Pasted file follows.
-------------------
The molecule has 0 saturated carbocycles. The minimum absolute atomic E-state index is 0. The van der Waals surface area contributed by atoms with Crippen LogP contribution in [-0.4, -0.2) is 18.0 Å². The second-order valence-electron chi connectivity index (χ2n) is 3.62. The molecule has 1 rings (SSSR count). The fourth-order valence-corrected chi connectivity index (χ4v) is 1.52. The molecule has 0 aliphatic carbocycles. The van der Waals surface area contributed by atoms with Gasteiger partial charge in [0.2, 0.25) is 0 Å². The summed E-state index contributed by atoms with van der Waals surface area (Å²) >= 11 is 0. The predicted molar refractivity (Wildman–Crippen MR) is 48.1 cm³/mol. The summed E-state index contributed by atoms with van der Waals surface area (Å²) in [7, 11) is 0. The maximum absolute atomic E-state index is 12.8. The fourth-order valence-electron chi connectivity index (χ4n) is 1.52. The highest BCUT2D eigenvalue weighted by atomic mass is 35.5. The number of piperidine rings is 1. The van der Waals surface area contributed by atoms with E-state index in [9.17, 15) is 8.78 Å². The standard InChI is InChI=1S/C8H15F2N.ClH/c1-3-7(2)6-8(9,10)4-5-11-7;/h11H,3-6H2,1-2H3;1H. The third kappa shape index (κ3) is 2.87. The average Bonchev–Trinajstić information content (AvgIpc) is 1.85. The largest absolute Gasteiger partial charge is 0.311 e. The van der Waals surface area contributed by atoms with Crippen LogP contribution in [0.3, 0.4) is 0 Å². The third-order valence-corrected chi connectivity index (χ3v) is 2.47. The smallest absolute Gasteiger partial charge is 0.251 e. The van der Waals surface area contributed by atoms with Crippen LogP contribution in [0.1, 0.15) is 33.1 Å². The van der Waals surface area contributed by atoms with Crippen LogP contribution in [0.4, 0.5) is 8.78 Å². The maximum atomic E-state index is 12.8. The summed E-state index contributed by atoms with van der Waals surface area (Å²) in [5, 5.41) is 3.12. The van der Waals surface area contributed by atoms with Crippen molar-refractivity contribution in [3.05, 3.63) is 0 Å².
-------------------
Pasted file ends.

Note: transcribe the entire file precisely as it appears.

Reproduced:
The molecule has 0 saturated carbocycles. The minimum absolute atomic E-state index is 0. The van der Waals surface area contributed by atoms with Crippen LogP contribution in [-0.4, -0.2) is 18.0 Å². The second-order valence-electron chi connectivity index (χ2n) is 3.62. The molecule has 1 rings (SSSR count). The fourth-order valence-corrected chi connectivity index (χ4v) is 1.52. The molecule has 0 aliphatic carbocycles. The van der Waals surface area contributed by atoms with Gasteiger partial charge in [0.2, 0.25) is 0 Å². The summed E-state index contributed by atoms with van der Waals surface area (Å²) >= 11 is 0. The predicted molar refractivity (Wildman–Crippen MR) is 48.1 cm³/mol. The summed E-state index contributed by atoms with van der Waals surface area (Å²) in [7, 11) is 0. The maximum absolute atomic E-state index is 12.8. The fourth-order valence-electron chi connectivity index (χ4n) is 1.52. The highest BCUT2D eigenvalue weighted by atomic mass is 35.5. The number of piperidine rings is 1. The van der Waals surface area contributed by atoms with E-state index in [9.17, 15) is 8.78 Å². The standard InChI is InChI=1S/C8H15F2N.ClH/c1-3-7(2)6-8(9,10)4-5-11-7;/h11H,3-6H2,1-2H3;1H. The third kappa shape index (κ3) is 2.87. The average Bonchev–Trinajstić information content (AvgIpc) is 1.85. The largest absolute Gasteiger partial charge is 0.311 e. The van der Waals surface area contributed by atoms with Crippen LogP contribution in [0.3, 0.4) is 0 Å². The third-order valence-corrected chi connectivity index (χ3v) is 2.47. The smallest absolute Gasteiger partial charge is 0.251 e. The van der Waals surface area contributed by atoms with Crippen LogP contribution in [0.1, 0.15) is 33.1 Å². The van der Waals surface area contributed by atoms with Crippen LogP contribution in [0.4, 0.5) is 8.78 Å². The maximum atomic E-state index is 12.8. The summed E-state index contributed by atoms with van der Waals surface area (Å²) in [5, 5.41) is 3.12. The van der Waals surface area contributed by atoms with Crippen molar-refractivity contribution in [3.05, 3.63) is 0 Å².